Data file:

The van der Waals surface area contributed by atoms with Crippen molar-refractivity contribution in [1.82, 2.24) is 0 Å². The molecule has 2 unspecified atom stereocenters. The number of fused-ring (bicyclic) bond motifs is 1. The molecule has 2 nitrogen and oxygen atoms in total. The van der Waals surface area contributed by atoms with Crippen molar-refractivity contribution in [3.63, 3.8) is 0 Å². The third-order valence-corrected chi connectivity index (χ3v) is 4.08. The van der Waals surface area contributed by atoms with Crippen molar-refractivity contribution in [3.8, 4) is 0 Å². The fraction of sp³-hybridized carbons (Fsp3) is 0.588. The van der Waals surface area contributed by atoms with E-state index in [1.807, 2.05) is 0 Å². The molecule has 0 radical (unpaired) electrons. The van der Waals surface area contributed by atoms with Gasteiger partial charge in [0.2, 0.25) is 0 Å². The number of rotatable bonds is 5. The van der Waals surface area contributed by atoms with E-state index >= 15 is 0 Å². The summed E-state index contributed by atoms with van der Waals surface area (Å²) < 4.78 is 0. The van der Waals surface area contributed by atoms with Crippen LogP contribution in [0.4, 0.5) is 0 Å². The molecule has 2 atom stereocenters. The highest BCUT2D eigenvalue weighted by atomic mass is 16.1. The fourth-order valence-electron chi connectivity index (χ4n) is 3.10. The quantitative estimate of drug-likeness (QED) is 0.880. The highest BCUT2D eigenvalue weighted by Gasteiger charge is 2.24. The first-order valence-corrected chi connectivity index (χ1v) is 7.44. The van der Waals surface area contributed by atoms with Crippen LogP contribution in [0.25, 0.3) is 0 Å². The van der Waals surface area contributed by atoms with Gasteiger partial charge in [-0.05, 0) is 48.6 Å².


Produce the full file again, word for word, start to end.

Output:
The van der Waals surface area contributed by atoms with Crippen molar-refractivity contribution in [1.82, 2.24) is 0 Å². The molecule has 2 unspecified atom stereocenters. The number of fused-ring (bicyclic) bond motifs is 1. The molecule has 2 nitrogen and oxygen atoms in total. The van der Waals surface area contributed by atoms with Crippen molar-refractivity contribution in [3.63, 3.8) is 0 Å². The third-order valence-corrected chi connectivity index (χ3v) is 4.08. The van der Waals surface area contributed by atoms with Crippen molar-refractivity contribution in [3.8, 4) is 0 Å². The fraction of sp³-hybridized carbons (Fsp3) is 0.588. The van der Waals surface area contributed by atoms with E-state index in [1.807, 2.05) is 0 Å². The molecule has 0 radical (unpaired) electrons. The van der Waals surface area contributed by atoms with Gasteiger partial charge in [0.2, 0.25) is 0 Å². The number of rotatable bonds is 5. The van der Waals surface area contributed by atoms with E-state index >= 15 is 0 Å². The summed E-state index contributed by atoms with van der Waals surface area (Å²) < 4.78 is 0. The van der Waals surface area contributed by atoms with Crippen LogP contribution in [0.4, 0.5) is 0 Å². The molecule has 2 atom stereocenters. The highest BCUT2D eigenvalue weighted by atomic mass is 16.1. The fourth-order valence-electron chi connectivity index (χ4n) is 3.10. The quantitative estimate of drug-likeness (QED) is 0.880. The highest BCUT2D eigenvalue weighted by Gasteiger charge is 2.24. The first-order valence-corrected chi connectivity index (χ1v) is 7.44. The van der Waals surface area contributed by atoms with Crippen LogP contribution in [0.25, 0.3) is 0 Å². The van der Waals surface area contributed by atoms with Gasteiger partial charge in [-0.05, 0) is 48.6 Å².